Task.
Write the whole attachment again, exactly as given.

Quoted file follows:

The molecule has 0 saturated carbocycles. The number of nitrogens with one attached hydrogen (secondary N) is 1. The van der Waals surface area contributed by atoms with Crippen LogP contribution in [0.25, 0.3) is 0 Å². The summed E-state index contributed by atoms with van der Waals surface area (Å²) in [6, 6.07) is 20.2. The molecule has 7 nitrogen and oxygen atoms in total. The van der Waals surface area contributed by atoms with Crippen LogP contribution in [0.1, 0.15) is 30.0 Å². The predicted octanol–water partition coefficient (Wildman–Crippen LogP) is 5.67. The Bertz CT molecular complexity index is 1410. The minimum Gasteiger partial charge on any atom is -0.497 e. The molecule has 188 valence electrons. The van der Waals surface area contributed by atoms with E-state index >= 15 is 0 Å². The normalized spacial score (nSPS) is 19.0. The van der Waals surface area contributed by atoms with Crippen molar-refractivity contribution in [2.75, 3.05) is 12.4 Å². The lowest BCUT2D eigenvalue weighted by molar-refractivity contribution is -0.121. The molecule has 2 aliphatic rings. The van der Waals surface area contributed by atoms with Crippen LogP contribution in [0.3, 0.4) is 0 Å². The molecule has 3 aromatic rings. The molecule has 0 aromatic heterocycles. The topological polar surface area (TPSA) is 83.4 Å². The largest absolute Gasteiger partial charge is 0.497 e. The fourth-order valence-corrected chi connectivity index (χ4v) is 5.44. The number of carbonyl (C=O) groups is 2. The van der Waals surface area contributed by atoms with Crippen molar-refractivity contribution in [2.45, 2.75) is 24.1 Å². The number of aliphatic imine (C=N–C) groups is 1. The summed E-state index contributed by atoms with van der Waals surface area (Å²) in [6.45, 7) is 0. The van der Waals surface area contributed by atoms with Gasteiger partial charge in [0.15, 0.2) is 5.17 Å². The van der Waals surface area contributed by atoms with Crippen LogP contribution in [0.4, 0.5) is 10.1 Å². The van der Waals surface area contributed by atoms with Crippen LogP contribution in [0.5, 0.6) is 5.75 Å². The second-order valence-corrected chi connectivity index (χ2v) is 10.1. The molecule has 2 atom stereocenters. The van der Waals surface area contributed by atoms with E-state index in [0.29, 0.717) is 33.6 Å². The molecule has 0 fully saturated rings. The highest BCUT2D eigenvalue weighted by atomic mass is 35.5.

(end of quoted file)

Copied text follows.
The molecule has 0 saturated carbocycles. The number of nitrogens with one attached hydrogen (secondary N) is 1. The van der Waals surface area contributed by atoms with Crippen LogP contribution in [0.25, 0.3) is 0 Å². The summed E-state index contributed by atoms with van der Waals surface area (Å²) in [6, 6.07) is 20.2. The molecule has 7 nitrogen and oxygen atoms in total. The van der Waals surface area contributed by atoms with Crippen LogP contribution in [0.1, 0.15) is 30.0 Å². The predicted octanol–water partition coefficient (Wildman–Crippen LogP) is 5.67. The Bertz CT molecular complexity index is 1410. The minimum Gasteiger partial charge on any atom is -0.497 e. The molecule has 188 valence electrons. The van der Waals surface area contributed by atoms with E-state index >= 15 is 0 Å². The normalized spacial score (nSPS) is 19.0. The van der Waals surface area contributed by atoms with Crippen molar-refractivity contribution in [2.75, 3.05) is 12.4 Å². The lowest BCUT2D eigenvalue weighted by molar-refractivity contribution is -0.121. The molecule has 2 aliphatic rings. The van der Waals surface area contributed by atoms with Crippen LogP contribution in [0.3, 0.4) is 0 Å². The molecule has 3 aromatic rings. The molecule has 0 aromatic heterocycles. The topological polar surface area (TPSA) is 83.4 Å². The largest absolute Gasteiger partial charge is 0.497 e. The fourth-order valence-corrected chi connectivity index (χ4v) is 5.44. The number of carbonyl (C=O) groups is 2. The van der Waals surface area contributed by atoms with Crippen molar-refractivity contribution in [2.45, 2.75) is 24.1 Å². The number of aliphatic imine (C=N–C) groups is 1. The summed E-state index contributed by atoms with van der Waals surface area (Å²) in [6.45, 7) is 0. The van der Waals surface area contributed by atoms with Gasteiger partial charge in [0.15, 0.2) is 5.17 Å². The van der Waals surface area contributed by atoms with Crippen LogP contribution in [0.4, 0.5) is 10.1 Å². The van der Waals surface area contributed by atoms with Crippen LogP contribution in [0.5, 0.6) is 5.75 Å². The second-order valence-corrected chi connectivity index (χ2v) is 10.1. The molecule has 2 atom stereocenters. The van der Waals surface area contributed by atoms with E-state index in [0.29, 0.717) is 33.6 Å². The molecule has 0 fully saturated rings. The highest BCUT2D eigenvalue weighted by atomic mass is 35.5.